Everybody agrees that the internet needs new rules – from those governing how people’s private data is handled, or how the integrity of elections is preserved, to the mechanisms for allowing data to flow between companies and nation states or how harmful content is identified and taken down. These decisions will determine whether the norms and standards of the internet are created on a global level, preserving the open, accessible and universal internet of today, or whether individual countries will diverge further from each other, creating their own rules and systems, turning themselves into walled gardens and ending the universal global internet as we know it.
But we in Europe and the West are not the only ones grappling with decisions about the future of the internet. As we speak, there is a fight for the soul of the internet already underway. In fact, another internet already exists. The Chinese internet – one based on very different values: state control; censorship; and surveillance. And some other countries, to greater or lesser degrees, are beginning to follow China’s lead.
Europe may not have its own Silicon Valley, or be as advanced in large scale AI as China or the West Coast of the United States, but it is a thought leader when it comes to the future of the internet. GDPR was the first serious attempt to create a set of principles and rules around private data in the digital age. And those principles are at the heart of a vision for the internet that I believe is shared among all open societies: that it is accessible to all; transparent and accountable; that you control your own data; and that competition and innovation should be encouraged.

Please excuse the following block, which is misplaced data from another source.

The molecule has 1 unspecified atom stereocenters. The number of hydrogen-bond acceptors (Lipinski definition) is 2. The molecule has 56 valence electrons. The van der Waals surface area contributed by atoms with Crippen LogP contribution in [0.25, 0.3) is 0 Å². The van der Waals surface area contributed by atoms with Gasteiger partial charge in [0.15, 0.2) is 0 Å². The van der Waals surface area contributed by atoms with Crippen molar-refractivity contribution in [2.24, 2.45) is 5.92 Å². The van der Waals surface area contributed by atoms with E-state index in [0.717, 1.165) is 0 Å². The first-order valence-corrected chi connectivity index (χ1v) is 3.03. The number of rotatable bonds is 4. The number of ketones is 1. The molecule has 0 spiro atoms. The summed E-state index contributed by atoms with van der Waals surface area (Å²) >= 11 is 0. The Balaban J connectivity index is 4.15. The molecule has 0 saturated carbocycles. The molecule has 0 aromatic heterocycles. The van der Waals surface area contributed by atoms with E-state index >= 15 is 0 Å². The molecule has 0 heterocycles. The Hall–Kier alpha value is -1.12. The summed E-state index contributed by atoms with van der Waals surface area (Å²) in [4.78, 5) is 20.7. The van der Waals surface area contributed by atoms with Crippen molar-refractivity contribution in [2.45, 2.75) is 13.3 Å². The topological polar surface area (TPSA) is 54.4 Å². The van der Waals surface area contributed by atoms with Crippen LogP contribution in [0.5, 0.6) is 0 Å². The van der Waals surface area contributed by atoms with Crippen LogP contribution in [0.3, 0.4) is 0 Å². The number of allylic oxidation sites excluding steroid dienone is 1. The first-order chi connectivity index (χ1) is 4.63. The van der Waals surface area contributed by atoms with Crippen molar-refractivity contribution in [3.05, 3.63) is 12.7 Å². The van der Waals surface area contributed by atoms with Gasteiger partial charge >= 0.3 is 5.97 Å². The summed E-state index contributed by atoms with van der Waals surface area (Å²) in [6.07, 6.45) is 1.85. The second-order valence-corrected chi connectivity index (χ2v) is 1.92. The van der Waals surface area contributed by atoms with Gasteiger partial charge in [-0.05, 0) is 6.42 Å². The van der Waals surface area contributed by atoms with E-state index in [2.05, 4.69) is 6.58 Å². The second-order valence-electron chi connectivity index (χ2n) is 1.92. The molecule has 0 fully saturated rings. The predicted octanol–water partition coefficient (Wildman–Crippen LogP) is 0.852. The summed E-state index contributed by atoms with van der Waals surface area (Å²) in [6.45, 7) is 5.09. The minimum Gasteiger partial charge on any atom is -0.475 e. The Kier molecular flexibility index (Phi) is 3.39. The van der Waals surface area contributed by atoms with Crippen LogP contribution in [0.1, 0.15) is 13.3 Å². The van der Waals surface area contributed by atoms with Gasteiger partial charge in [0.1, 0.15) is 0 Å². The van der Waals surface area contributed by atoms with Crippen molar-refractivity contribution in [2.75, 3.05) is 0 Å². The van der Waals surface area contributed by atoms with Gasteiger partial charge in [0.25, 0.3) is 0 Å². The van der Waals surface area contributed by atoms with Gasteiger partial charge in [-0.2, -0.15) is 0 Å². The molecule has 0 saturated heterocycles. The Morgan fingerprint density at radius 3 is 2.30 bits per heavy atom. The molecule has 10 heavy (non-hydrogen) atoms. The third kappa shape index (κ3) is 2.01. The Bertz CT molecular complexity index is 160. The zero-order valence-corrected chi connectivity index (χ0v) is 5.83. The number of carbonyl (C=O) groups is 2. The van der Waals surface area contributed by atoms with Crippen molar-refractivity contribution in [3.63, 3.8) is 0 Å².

Facebook wants to add its voice
In the US, the political debate is around whether big tech companies should be broken up. Here, in the EU, it is largely about how tech companies should be better regulated. In both cases, the fundamental question is the same: how can the power of large tech companies be held to account?
Facebook wants to add its voice to this debate in a constructive way. We are not resisting regulation – the opposite, in fact. Regulating the tech sector is a far more effective way to ensure that tech serves the needs of society than simply chopping successful companies into bits. We have not only long accepted the need for new regulation in a host of areas, we are impatient to get going.
It is now time we moved beyond words and towards action. A new EU Commission is in post, a new Parliament has been elected, and a great regulatory challenge lies before us. My message to European policymakers is: Everyone agrees the internet needs new rules. We want them, just as you do. So let’s get to work.
One area where we should work together is data portability. The reason is simple: if we want a competitive, open internet where new services can compete with large platforms like Facebook, we have to enable to people to move their data from one service to a competing one.
You're not giving us your data
It is a subject we have been working on with policymakers in Germany. Last year we held a series of round table discussions hosted by Stiftung Datenschutz and attended by government and industry representatives, privacy experts, civil society and data protection authorities, which resulted in a report that raised a number of questions and recommendations for how to move forward.